In a recent decision that provides a potentially expansive counterpoint to recent federal authority and Department of Labor opinion letters, the United States Court of Appeals for the Eleventh Circuit applied the "outside sales" exemption to the Fair Labor Standards Act (FLSA) to employees who perform "promotional work" to obtain commitments for sales, but who do not finalize or process those sales. In Gregory v. First Title of America, Inc., 2009 U.S. App. LEXIS 1630 (11th Cir. Jan. 27, 2009), the Eleventh Circuit affirmed the district court's ruling that the plaintiff employee who obtained orders for title insurance was an exempt employee under the "outside sales" exemption to the FLSA, and, therefore, was not entitled to overtime compensation.
Background of Gregory v. First Title
The plaintiff, an employee with the title "Marketing Executive," sued her former employer, First Title of America, a title insurance company based in Florida, under the FLSA for failure to pay overtime wages. Her employment contract with First Title stated that her job description was "to provide the services for referring and closing title insurance companies." She was initially paid a weekly salary, but later was compensated solely through commissions based on title insurance orders from her clients that "closed" with First Title. The plaintiff contended that although she performed "promotional work" for First Title's title insurance services, she was never involved in the actual sale of title insurance to realtors, brokers and lenders, or to end users. In fact, she was not licensed to sell title insurance or any other kind of insurance. On summary judgment, First Title argued that she was an outside sales employee exempt from the FLSA's overtime pay requirements. The trial court agreed.
The Outside Sales Exemption to the FLSA and "Promotional Work"
FLSA section 13(a)(1) provides a complete minimum wage and overtime pay exemption for "any employee employed in the capacity of outside salesman." An employee qualifies for this exemption if he or she meets a duties test and a location test set forth in 29 C.F.R. Part 541. In order to qualify for the outside sales exemption, an individual must have the primary duty of making sales to, or obtaining orders or contracts for services or the use of facilities for, customers. There is no salary test for the outside sales exemption.1
The Preamble to the regulations regarding the outside sales exemption states that "technological changes in how orders are taken and processed should not preclude the exemption for employees who in some sense make the sales."2 "Employees have a primary duty of making sales if they 'obtain a commitment to buy' from the customer and are credited with the sale."3 "Exempt status should not depend on whether it is the sales employee or the customer who types the order into a computer system and hits the return button."4 Consequently, an employee need not complete a face-to-face sale with a customer in order to qualify for the exemption; however, the employee's primary duty must be sales.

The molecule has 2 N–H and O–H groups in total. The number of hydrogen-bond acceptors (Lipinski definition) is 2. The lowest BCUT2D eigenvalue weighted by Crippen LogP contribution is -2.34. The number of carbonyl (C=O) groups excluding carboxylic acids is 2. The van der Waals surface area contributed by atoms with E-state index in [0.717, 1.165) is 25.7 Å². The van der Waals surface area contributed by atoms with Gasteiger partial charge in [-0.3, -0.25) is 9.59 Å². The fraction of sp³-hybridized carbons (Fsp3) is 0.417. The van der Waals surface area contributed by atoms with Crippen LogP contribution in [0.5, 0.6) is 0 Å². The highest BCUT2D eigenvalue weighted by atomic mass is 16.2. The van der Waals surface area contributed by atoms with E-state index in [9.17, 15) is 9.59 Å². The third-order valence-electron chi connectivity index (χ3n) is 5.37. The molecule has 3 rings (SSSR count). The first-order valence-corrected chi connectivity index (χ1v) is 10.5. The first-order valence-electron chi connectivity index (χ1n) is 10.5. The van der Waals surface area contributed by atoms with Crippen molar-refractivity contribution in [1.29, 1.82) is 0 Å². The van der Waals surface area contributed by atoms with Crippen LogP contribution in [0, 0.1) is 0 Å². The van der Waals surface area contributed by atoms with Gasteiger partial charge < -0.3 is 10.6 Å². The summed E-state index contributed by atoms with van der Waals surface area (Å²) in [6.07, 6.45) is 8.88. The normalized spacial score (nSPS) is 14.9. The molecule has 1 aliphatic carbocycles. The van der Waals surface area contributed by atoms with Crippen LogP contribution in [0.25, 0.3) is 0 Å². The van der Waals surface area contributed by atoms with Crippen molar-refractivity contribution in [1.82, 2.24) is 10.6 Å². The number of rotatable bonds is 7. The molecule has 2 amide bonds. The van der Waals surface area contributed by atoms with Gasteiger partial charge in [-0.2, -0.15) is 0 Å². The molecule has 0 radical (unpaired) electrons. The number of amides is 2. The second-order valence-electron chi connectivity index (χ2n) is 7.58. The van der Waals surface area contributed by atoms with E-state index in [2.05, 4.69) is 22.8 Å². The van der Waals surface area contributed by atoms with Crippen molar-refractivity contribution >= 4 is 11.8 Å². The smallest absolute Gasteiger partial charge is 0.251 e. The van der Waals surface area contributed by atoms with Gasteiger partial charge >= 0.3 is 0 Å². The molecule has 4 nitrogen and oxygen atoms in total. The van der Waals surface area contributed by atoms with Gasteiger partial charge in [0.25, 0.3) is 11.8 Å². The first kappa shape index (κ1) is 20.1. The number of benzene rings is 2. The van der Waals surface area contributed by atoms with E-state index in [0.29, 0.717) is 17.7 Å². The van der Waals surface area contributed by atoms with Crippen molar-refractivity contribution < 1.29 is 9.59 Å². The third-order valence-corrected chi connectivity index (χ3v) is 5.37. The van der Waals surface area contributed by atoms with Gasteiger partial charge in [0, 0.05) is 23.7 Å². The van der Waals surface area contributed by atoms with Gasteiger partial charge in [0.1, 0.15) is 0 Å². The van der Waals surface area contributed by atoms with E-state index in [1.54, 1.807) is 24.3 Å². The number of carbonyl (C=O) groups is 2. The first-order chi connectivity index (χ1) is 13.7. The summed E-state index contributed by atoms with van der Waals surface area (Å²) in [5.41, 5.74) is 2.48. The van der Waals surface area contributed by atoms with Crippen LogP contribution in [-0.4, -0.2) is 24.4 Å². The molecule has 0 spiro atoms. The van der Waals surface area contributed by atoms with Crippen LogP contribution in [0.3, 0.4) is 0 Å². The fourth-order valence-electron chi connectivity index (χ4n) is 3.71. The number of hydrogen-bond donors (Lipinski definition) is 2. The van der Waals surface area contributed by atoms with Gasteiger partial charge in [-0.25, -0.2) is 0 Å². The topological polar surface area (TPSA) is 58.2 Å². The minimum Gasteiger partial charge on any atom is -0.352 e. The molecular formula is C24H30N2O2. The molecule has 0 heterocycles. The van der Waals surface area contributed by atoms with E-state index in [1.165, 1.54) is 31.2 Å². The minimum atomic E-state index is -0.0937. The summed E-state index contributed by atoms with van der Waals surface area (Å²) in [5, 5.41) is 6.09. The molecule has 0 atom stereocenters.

Depending upon the circumstances under which it is performed, "promotional work" may or may not be exempt outside sales work.5 "Promotional work that is actually performed incidental to and in conjunction with an employee's own outside sales or solicitations is exempt work." "On the other hand, promotional work that is incidental to sales made, or to be made, by someone else is not exempt outside sales work." Thus, if the employee performing the promotional work has the primary duty of making sales, then the work is exempt; however, if the employee performing the promotional work does not make sales, the work is not exempt.
The Eleventh Circuit Holds that "Promotional Work" Is Exempt Outside Sales Work Where the Employee Is Credited with the Sale to the Client
On appeal to the Eleventh Circuit, the plaintiff contended that the district court had improperly analyzed her work with First Title under the outside sales exemption. Specifically, she argued that the primary duty she performed for First Title constituted nonexempt work, because she never actually consummated a sale with any person or business during her employment. Instead, she argued that her primary duty was to induce realtors, brokers and lenders to refer their customers to First Title to obtain title insurance services. In her view, this work consisted of "stimulating sales," not actually making sales of title insurance, which she contended was non-exempt "promotional work" under 29 C.F.R. section 541.503(a).
The plaintiff also attempted to analogize her work to that of two positions found to be nonexempt under an outside sales analysis. First, the plaintiff compared her primary duty to that of college recruitment counselors for whom the Department of Labor recommended classification as nonexempt employees in a 1999 opinion letter.6 The plaintiff also cited a 2008 district court case, which held that a class of pharmaceutical representatives was improperly classified as exempt under the outside sales exemption.7 In each case, the employees promoted the employer's product and influenced potential clients, but did not conduct or finalize sales. Rather, a series of independent events had to occur before the sales process concluded. The plaintiff argued that her primary duty was similar in that she "influenced" realtors, brokers and lenders to offer First Title's title insurance services, but did not process the final sale, which was completed by First Title.